An Alabama sawmill was fined $439,000 today by the Occupational Safety and Health Administration (OSHA) for 53 safety and health violations that included the death of one worker and crittical injury of another.
OSHA said in a news release that MDLG, doing business as Phenix Lumber of Phenix City, Ala., has repeatedly failed to fulfill its promises to correct violations. In March, the Labor Department agency said, OSHA inspectors opened a follow-up joint safety and health inspection to verify whether the company had corrected problems that had previously been identified and that Phenix Lumber hadn't corrected.
"Before OSHA could conclude its review, one worker was killed when his head was crushed between a motor being hoisted with a forklift and other equipment" OSHA's announcement said. "Another worker was seriously injured after he fell approximately 10 feet, breaking his neck, while doing daily maintenance on the debarker in the sawmill."
"Phenix Lumber has a history of saying it will correct its safety deficiencies, yet continues to allow a hazardous environment for its workers," the news release quoted Cindy Coe, regional administrator for OSHA in Atlanta, as saying. "This horrendous situation cannot continue and will not be tolerated."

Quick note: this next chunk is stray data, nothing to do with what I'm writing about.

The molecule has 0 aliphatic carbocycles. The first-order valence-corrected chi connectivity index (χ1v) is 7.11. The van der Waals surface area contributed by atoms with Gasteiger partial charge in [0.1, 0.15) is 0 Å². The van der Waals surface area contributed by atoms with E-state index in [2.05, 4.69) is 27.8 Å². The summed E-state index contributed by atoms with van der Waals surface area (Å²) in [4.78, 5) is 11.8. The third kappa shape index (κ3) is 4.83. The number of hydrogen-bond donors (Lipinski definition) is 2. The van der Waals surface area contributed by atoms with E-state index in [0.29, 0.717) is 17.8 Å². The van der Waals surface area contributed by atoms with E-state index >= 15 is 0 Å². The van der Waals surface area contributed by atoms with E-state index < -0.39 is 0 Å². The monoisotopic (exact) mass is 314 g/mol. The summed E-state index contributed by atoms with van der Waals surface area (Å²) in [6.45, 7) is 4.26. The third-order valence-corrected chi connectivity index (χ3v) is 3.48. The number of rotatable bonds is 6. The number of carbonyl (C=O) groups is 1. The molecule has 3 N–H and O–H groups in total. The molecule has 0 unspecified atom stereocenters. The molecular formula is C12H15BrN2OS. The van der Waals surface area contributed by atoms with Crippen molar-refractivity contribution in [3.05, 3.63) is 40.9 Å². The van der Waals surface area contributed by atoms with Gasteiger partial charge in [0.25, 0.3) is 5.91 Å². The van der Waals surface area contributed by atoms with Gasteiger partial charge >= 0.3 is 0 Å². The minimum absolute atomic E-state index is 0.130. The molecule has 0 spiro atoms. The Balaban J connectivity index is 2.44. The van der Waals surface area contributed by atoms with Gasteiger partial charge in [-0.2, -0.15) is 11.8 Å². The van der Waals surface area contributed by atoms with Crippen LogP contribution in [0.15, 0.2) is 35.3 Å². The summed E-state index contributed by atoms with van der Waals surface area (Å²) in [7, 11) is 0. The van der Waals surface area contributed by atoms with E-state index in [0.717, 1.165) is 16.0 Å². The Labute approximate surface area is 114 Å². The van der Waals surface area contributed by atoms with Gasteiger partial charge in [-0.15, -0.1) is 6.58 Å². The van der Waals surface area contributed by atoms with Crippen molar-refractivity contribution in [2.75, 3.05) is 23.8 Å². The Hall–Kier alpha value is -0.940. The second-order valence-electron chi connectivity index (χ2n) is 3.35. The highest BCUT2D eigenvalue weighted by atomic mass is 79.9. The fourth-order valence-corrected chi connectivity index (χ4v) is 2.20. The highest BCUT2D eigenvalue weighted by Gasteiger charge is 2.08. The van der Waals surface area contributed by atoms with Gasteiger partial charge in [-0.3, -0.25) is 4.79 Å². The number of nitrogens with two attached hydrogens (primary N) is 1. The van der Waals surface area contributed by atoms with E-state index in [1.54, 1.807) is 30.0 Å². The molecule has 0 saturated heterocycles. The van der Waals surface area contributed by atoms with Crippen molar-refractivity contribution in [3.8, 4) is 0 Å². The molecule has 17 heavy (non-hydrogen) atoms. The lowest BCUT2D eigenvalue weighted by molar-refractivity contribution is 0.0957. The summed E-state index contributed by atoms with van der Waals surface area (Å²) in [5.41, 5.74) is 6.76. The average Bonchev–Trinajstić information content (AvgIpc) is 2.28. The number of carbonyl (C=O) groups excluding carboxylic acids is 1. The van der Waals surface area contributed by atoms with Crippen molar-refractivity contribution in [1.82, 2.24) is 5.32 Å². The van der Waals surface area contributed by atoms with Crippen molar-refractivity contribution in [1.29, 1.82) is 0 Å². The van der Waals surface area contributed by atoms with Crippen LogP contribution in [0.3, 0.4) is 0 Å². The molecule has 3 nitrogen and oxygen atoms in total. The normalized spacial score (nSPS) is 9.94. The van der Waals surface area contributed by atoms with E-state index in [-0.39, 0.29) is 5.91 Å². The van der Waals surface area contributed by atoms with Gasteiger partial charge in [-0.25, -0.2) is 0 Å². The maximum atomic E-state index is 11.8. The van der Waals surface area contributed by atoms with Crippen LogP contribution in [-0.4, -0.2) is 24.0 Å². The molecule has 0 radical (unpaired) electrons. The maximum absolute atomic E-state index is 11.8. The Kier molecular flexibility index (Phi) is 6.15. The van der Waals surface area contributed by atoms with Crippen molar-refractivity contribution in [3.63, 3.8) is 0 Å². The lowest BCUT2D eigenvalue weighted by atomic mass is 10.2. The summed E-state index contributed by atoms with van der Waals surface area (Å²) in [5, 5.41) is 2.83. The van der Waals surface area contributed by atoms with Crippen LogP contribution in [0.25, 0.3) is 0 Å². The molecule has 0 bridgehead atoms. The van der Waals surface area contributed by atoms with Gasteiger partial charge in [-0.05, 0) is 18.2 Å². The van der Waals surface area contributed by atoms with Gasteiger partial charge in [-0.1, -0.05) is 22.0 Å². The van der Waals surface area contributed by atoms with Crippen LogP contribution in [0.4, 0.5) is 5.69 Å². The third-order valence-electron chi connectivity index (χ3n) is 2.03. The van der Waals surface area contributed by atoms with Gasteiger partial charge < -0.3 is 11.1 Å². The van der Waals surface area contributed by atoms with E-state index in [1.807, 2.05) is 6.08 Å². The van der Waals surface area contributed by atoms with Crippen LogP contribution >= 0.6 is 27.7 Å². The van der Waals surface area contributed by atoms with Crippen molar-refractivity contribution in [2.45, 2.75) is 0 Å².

The company has 15 days from receipt of the citations to comply, request an informal conference with OSHA's area director, or contest the findings.
In connection with the fatality, Phenix Lumber has been issued one willful and five serious safety and health citations for permitting a worker to stand under an elevated portion of a powered industrial truck allowing a crushing injury, OSHA said. In relation to the fall resulting in critical injury, the company has been issued one willful, one repeat and one serious safety citation for not providing guardrails and fall protection, and not having a means to disconnect a rotor motor.
"The follow-up inspection additionally resulted in the company being issued two failure-to-abate, 11 repeat, 21 serious and 10 other-than-serious safety and health citations for other violations," OSHA said., "Those violations include failing to provide energy control procedures for equipment and machinery that require more than one lockout device, failing to provide proper electrical enclosures around live conductors and allowing ignitable or combustible dust to accumulate."